If you travel to remote places, there’s likely no cellular phone service. Do not ride alone! Always ride with someone, think of safety in numbers. Your riding buddy is your life-line if something happens to you.
Since the event is not a riding rally, we do not have a Search and Rescue Team to come to your needs. There may be volunteers in camp that will step up and come and get you, but that’s just a possibility; besides, they may have already been enjoying their favorite alcoholic beverage…that will just compound the situation.
By riding smart and safe, you’re chance of getting hurt will diminish.
Make sure your bike is properly maintained and you carry the necessary tools to perform minor trail side repair. Having essential spare parts and tire tubes will also prevent you from getting stranded. Dual sport DOT tires with knobbies, such as Dunlop 606, TKC 80, Kenda Big Block and Pirelli MT21 are just some of them.
Have enough fuel for the ride you’re going to do. Contact the ride leader on how much fuel will be needed. YMMV
Most importantly, bring enough water and food. Don’t forget the hat!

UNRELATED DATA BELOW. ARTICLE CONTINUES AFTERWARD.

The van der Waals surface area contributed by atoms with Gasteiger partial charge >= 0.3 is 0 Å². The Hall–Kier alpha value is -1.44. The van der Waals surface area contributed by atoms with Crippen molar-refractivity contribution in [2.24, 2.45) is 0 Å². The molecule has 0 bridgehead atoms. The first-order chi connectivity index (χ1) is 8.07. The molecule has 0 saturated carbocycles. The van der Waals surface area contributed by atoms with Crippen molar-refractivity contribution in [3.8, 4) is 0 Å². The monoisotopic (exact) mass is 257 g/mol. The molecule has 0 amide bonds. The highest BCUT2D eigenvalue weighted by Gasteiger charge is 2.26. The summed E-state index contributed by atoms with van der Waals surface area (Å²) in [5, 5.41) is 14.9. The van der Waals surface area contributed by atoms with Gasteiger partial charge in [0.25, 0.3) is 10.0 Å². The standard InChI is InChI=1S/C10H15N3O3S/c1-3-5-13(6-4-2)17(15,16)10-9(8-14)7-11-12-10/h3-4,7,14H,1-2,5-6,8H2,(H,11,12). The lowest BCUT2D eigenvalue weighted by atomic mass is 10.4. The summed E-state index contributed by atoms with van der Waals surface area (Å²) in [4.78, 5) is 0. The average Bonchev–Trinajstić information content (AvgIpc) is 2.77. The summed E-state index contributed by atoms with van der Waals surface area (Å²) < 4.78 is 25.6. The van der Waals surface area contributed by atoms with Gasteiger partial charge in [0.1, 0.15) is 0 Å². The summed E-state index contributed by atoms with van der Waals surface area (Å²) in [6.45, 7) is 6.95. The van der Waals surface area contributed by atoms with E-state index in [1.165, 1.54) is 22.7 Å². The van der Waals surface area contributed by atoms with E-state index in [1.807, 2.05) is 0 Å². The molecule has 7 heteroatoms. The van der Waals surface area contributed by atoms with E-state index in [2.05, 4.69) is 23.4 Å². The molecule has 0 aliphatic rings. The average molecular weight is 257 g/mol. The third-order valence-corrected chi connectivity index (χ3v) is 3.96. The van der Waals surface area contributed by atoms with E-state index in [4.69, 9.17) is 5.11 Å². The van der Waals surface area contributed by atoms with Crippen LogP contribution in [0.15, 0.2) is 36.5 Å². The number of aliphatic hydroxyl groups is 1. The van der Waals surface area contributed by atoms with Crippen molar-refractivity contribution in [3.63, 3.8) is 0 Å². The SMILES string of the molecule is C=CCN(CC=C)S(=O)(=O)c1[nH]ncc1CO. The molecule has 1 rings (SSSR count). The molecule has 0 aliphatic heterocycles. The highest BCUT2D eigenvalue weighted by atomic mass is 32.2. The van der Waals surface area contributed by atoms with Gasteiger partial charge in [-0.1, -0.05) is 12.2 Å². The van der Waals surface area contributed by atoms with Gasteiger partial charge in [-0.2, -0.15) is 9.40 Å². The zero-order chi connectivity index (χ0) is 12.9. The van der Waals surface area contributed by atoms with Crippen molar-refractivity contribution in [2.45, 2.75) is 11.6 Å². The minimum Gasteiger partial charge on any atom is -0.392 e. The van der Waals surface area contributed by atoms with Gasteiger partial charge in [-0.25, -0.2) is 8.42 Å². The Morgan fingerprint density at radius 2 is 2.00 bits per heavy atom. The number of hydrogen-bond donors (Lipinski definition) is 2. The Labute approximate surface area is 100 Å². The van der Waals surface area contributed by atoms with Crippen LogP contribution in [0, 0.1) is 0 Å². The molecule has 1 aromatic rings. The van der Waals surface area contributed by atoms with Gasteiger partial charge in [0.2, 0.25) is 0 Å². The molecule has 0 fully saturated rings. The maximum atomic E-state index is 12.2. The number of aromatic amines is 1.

Wear proper riding gear and body protection. No jeans, hiking boots or open faced helmet.
Since there’s no organized group ride, people can meet in camp or discuss their plan on the forum. Be honest with your your skill level and capability. Anyone who is familiar with the route and destination should step up and lead the ride.
If you have health issue, make sure the ride leader and another person know about it.
Please respect the ride leader and sweep. No one is getting paid, they do it merely to provide assistance to you and others. Always be patient and appreciative!
If you bail out or split from the group, tell the ride leader or at least have someone relay it to the ride leader. It is best to find another person to ride with you on the way back or at least escorted to the nearest highly travelled road.